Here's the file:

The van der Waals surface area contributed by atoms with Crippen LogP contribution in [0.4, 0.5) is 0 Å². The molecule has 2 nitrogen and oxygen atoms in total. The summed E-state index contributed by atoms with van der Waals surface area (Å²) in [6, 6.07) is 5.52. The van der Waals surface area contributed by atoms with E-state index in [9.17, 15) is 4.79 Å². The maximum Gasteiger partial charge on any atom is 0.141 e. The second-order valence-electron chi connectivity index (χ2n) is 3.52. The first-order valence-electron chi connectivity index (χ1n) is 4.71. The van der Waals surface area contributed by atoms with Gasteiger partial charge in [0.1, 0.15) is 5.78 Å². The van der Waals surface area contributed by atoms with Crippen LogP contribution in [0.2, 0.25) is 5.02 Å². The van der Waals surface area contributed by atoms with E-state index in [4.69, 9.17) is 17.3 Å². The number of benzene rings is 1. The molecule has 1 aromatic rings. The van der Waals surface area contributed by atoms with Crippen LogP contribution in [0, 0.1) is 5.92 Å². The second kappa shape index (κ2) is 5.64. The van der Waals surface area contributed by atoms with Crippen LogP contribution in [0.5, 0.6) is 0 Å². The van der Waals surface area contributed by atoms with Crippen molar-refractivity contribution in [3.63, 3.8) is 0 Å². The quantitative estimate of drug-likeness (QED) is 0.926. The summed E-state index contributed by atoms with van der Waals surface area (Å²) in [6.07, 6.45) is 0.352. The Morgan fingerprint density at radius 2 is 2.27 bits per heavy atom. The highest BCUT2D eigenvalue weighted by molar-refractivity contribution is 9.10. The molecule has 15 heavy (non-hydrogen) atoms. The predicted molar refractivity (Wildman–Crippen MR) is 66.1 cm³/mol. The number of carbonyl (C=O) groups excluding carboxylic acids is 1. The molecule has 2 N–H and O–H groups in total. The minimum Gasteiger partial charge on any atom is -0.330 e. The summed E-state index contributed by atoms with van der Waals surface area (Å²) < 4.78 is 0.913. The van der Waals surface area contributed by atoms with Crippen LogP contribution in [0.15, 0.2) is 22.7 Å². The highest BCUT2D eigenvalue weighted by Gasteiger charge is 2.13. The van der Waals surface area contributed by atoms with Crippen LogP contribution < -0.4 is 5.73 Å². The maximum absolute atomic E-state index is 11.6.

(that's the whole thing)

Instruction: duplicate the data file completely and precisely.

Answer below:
The van der Waals surface area contributed by atoms with Crippen LogP contribution in [0.4, 0.5) is 0 Å². The molecule has 2 nitrogen and oxygen atoms in total. The summed E-state index contributed by atoms with van der Waals surface area (Å²) in [6, 6.07) is 5.52. The van der Waals surface area contributed by atoms with E-state index in [9.17, 15) is 4.79 Å². The maximum Gasteiger partial charge on any atom is 0.141 e. The second-order valence-electron chi connectivity index (χ2n) is 3.52. The first-order valence-electron chi connectivity index (χ1n) is 4.71. The van der Waals surface area contributed by atoms with Gasteiger partial charge in [0.1, 0.15) is 5.78 Å². The van der Waals surface area contributed by atoms with Crippen LogP contribution in [0.2, 0.25) is 5.02 Å². The van der Waals surface area contributed by atoms with E-state index in [4.69, 9.17) is 17.3 Å². The number of benzene rings is 1. The molecule has 1 aromatic rings. The van der Waals surface area contributed by atoms with Crippen LogP contribution in [0, 0.1) is 5.92 Å². The second kappa shape index (κ2) is 5.64. The van der Waals surface area contributed by atoms with Crippen LogP contribution in [0.5, 0.6) is 0 Å². The van der Waals surface area contributed by atoms with Crippen molar-refractivity contribution in [3.63, 3.8) is 0 Å². The quantitative estimate of drug-likeness (QED) is 0.926. The summed E-state index contributed by atoms with van der Waals surface area (Å²) in [6.07, 6.45) is 0.352. The Morgan fingerprint density at radius 2 is 2.27 bits per heavy atom. The highest BCUT2D eigenvalue weighted by molar-refractivity contribution is 9.10. The molecule has 15 heavy (non-hydrogen) atoms. The predicted molar refractivity (Wildman–Crippen MR) is 66.1 cm³/mol. The number of carbonyl (C=O) groups excluding carboxylic acids is 1. The molecule has 2 N–H and O–H groups in total. The minimum Gasteiger partial charge on any atom is -0.330 e. The summed E-state index contributed by atoms with van der Waals surface area (Å²) < 4.78 is 0.913. The van der Waals surface area contributed by atoms with Crippen LogP contribution in [0.15, 0.2) is 22.7 Å². The highest BCUT2D eigenvalue weighted by Gasteiger charge is 2.13. The van der Waals surface area contributed by atoms with Crippen LogP contribution < -0.4 is 5.73 Å². The maximum absolute atomic E-state index is 11.6.